Medical expenditures associated with nonfatal occupational injuries among immigrant and U.S.-born workers.
Xiang-H; Shi-J; Lu-B; Wheeler-K; Zhao-W; Wilkins-JR; Smith-GA
BMC Public Health 2012 Aug; 12:678
BACKGROUND: No national study has investigated whether immigrant workers are less likely than U.S.-workers to seek medical treatment after occupational injuries and whether the payment source differs between two groups. METHODS: Using the 2004-2009 Medical Expenditure Panel Survey (MEPS) data, we estimated the annual incidence rate of nonfatal occupational injuries per 100 workers. Logistic regression models were fitted to test whether injured immigrant workers were less likely than U.S.-born workers to seek professional medical treatment after occupational injuries. We also estimated the average mean medical expenditures per injured worker during the 2 year MEPS reference period using linear regression analysis, adjusting for gender, age, race, marital status, education, poverty level, and insurance. Types of service and sources of payment were compared between U.S.-born and immigrant workers. RESULTS: A total of 1,909 injured U.S.-born workers reported 2,176 occupational injury events and 508 injured immigrant workers reported 560 occupational injury events. The annual nonfatal incidence rate per 100 workers was 4.0% (95% CI: 3.8%-4.3%) for U.S.-born workers and 3.0% (95% CI: 2.6%-3.3%) for immigrant workers. Medical treatment was sought after 77.3% (95% CI: 75.1%-79.4%) of the occupational injuries suffered by U.S.-born workers and 75.6% (95% CI: 69.8%-80.7%) of the occupational injuries suffered by immigrant workers. The average medical expenditure per injured worker in the 2?year MEPS reference period was $2357 for the U.S.-born workers and $2,351 for immigrant workers (in 2009 U.S. dollars, P?=?0.99). Workers' compensation paid 57.0% (95% CI: 49.4%-63.6%) of the total expenditures for U.S.-born workers and 43.2% (95% CI: 33.0%-53.7%) for immigrant workers. U.S.-born workers paid 6.7% (95% CI: 5.5%-8.3%) and immigrant workers paid 7.1% (95% CI: 5.2%-9.6%) out-of-pocket. CONCLUSIONS: Immigrant workers had a statistically significant lower incidence rate of nonfatal occupational injuries than U.S.-born workers. There was no significant difference in seeking medical treatment and in the mean expenditures per injured worker between the two groups. The proportion of total expenditures paid by workers' compensation was smaller (marginally significant) for immigrant workers than for U.S.-born workers.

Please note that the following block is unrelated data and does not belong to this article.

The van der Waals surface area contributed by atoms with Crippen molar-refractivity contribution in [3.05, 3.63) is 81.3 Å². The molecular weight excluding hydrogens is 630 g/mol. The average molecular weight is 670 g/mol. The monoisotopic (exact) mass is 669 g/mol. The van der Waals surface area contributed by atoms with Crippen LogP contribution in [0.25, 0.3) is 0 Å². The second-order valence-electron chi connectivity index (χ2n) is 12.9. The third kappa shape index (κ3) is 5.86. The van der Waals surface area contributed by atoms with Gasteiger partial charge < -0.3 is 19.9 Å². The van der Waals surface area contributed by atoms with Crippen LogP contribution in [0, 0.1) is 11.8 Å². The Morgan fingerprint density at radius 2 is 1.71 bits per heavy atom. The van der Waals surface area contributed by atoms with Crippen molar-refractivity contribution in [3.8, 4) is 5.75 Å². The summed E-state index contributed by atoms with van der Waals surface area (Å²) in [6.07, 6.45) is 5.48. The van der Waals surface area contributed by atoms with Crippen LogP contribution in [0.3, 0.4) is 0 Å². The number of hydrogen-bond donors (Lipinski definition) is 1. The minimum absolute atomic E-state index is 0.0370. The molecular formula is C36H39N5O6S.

Humans; Men; Women; Sociological-factors; Demographic-characteristics; Workers; Injury-prevention; Hazards; Risk-factors; Statistical-analysis; Injuries; Traumatic-injuries; Models
Huiyun Xiang, M.D., M.P.H., Ph.D., The Ohio State University College of Medicine 700 Children's Drive, Columbus, OH 43205
BMC Public Health
Children's Research Institute, Columbus, Ohio